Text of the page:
Would it be like On the Road or more like Fear and Loathing in Las Vegas? I haven’t read either, so I wouldn’t know even if it were at all like any part of them.

mi tour 8

I had plenty of adventures along the way that I may share individually. But overall, here’s what I learned: Every tour is as different as every day. And touring, just like life, is exactly what you make it. Because you’re out of your element, you can choose to be overwhelmed or you can choose to harness the newness and experience it fully.

You can stay in generic hotel rooms or you can check out haunted Air BnBs. You can wait for the hotel’s continental breakfast or you can grab some trail mix and swing by a waterfall before you hit the road. You can order takeout and watch Netflix in your room or you can go swimming in a pristine lake before a delicious home-cooked meal. You can work on your computer before or after your shows or you can seek out a bar that serves a local whiskey and ask the bartender, who loves to stretch his groin around while he talks, for ghost stories. You can hang in a coffee shop and scroll social media or you can see if a local nearby park is worth exploring. 

mi tour 2

You can get upset about a last minute cancelled show or you can take advantage of a free day and exhaust yourself at a unique imagination-fueled all-ages gymnasium-style museum. You can watch a movie or you can teach yourself a choreographed dance. You can get an extra hour of sleep or you can see the morning fog hover over Valley Forge.

You can get to the airport extra early or you can hike to a mountain top. You can listen to the radio or you can curate a badass playlist that will make you lose your voice from singing along or maybe even let yourself feel emotions freely because why not?

mi tour 6

At every opportunity, there’s a chance make the most of your life. Around every corner is a choice. And sometimes, sure, the healthier choice might be to relax, unwind, and be lazy. But much of the time, the easier choice isn’t the one that make your experience memorable – on tour and in life.

The choice to just chill and scroll your phone won’t ever create the kind of invigorating and inspiring memories that make you even more insatiable for everything life has to offer even when you return to your normal routine.

mi tour 9

By going out of your way to YOLO the crap out of every day as if it’ll be the last time you get to experience it, even if you know (or hope) that the same opportunities will present themselves the next day. You still do whatever work you need to and you do it well. But the in betweens, the respite, the moment before the inhale or exhale – that’s where the choices happen. And that’s where the magic lies.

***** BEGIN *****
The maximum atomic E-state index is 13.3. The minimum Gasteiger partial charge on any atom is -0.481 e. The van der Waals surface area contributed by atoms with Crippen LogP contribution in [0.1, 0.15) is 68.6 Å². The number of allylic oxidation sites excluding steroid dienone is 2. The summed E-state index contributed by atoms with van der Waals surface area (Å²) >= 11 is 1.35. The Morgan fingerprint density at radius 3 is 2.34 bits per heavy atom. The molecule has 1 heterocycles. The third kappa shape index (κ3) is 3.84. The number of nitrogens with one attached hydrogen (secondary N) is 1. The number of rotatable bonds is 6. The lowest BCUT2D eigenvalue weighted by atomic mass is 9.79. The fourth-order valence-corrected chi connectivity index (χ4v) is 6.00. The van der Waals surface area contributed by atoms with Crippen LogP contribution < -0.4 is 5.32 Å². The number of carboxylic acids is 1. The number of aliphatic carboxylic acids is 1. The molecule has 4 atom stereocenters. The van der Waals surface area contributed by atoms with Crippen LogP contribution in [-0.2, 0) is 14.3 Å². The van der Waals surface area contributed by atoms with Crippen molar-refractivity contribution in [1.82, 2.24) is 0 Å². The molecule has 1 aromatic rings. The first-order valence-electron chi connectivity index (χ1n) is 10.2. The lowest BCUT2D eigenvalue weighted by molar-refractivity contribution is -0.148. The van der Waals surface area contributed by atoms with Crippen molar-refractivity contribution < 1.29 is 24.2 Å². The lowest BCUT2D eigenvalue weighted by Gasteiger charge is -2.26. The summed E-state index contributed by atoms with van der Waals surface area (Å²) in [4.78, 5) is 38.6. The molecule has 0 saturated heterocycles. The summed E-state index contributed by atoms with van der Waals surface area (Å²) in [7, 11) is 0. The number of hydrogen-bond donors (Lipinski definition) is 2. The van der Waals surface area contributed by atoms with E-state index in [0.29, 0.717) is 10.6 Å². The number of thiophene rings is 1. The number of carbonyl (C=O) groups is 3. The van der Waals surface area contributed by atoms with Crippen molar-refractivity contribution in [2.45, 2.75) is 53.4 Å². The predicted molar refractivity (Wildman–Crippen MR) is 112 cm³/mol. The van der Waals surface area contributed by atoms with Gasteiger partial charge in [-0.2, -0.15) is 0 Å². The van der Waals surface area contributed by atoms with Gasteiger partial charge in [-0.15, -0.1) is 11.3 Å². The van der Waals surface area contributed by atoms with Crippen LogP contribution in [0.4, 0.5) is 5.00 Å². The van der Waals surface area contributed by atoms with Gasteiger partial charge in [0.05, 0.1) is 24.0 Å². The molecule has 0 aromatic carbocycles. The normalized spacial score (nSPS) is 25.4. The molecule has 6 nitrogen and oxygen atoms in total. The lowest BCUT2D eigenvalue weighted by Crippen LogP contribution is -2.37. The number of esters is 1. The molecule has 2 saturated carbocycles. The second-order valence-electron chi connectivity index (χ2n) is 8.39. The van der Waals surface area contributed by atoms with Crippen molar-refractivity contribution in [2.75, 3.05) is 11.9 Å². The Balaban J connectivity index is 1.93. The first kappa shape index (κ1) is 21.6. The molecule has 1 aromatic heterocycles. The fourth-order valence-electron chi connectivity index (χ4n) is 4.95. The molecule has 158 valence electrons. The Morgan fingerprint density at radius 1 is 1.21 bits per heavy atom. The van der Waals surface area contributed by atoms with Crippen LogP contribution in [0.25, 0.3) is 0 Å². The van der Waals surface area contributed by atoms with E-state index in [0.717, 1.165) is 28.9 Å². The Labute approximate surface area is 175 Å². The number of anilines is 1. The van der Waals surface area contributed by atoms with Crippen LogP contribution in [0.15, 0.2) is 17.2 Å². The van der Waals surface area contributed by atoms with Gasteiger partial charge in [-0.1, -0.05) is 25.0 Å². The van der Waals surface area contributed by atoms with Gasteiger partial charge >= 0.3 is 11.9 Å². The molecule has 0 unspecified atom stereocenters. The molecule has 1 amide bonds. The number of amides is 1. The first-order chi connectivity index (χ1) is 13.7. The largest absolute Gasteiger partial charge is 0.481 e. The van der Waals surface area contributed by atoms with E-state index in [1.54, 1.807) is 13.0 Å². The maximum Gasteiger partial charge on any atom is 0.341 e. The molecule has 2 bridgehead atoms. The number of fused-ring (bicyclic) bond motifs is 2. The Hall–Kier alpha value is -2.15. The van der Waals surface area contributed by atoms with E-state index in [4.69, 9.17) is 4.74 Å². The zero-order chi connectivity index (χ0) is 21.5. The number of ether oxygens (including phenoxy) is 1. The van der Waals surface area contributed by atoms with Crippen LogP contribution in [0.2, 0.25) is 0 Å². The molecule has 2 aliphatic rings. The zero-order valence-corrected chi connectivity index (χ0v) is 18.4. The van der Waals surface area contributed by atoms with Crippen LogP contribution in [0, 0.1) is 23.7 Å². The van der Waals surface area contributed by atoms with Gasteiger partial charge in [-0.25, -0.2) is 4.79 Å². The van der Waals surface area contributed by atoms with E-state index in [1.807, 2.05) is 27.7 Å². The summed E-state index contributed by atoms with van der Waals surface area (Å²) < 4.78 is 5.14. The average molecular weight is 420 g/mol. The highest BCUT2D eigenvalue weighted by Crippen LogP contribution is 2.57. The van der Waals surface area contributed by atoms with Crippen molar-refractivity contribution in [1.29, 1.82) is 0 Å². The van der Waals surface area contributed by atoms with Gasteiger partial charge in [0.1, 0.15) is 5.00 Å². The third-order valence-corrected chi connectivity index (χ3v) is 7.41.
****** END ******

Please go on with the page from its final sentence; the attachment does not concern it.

It reminds you of the frequencies you can feel and experience and see when you don’t settle into the patterns your body and brain find the easiest. It reminds you that you can have enthusiasm for daily experiences, and that enthusiasm will translate to more exciting daily experiences. And maybe even manifesting double rainbows. 

mi tour 5

The road shook me up like a snow globe and reminded me that life is way more interesting when you get out of your comfort zone. And, like a snow globe, you’re living your full potential after shaking up your insides and letting the bits settle where they will.

This took a turn for the gory and I don’t think I like it.

Whatever, you get the point.

Find a reason to do something different, no matter what the circumstance. Find something to explore. Lose a little sleep to to gain a little adventure. Make a point to make the most of it.

My Year Of Jesus

I celebrated a birthday yesterday. Not just any birthday. My birthday. So I’m writing this for really two reasons:

  1. It seems as good of a time as any to hop back on ye olde familiar blogging wagon. Hello again, dear friend.
  2. I’d like you to please wish me happy birthday. Love me? VALIDATE ME?

Without giving away my age, it was a pretty exciting birthday because it makes me as old as Jesus was when he emerged on the miracle scene. If you really need to know my age, pull out a handy dandy Bible and you’ll quickly find your answer. Life Hack: You can also Google.

The last year of my life was a profound one. I married a kick ass dude. We added to our ever-growing dog family. I filmed a stand up special. I booked a lead in a pilot. I finally broke down and committed to a career I’ve wanted to do forever. In between, I yoga-ed my face off.

The truth is, I was looking forward to my last year for a long time. I was told years ago by a psychic I trust that that particular year would be a big one for me. I had high hopes for it. It lived up to them. Mostly.

But what I hadn’t thought about years ago when I got whispers that that particular year in my life would be a big one was what would happen after it. I supposed in my head I thought, well after that year, my life will be perfect and everything I ever hoped for will fall into place and I’ll finally be satisfied.

Yesterday was my birthday. (You: Happy birthday! Me: OMG Thank you for FINALLY saying something!) Well, I’m now in no-man’s land of prophecies. No psychic told me what would happen in this year. And, though my last year was a major success on many fronts, I’m not yet where I figured I would be by now.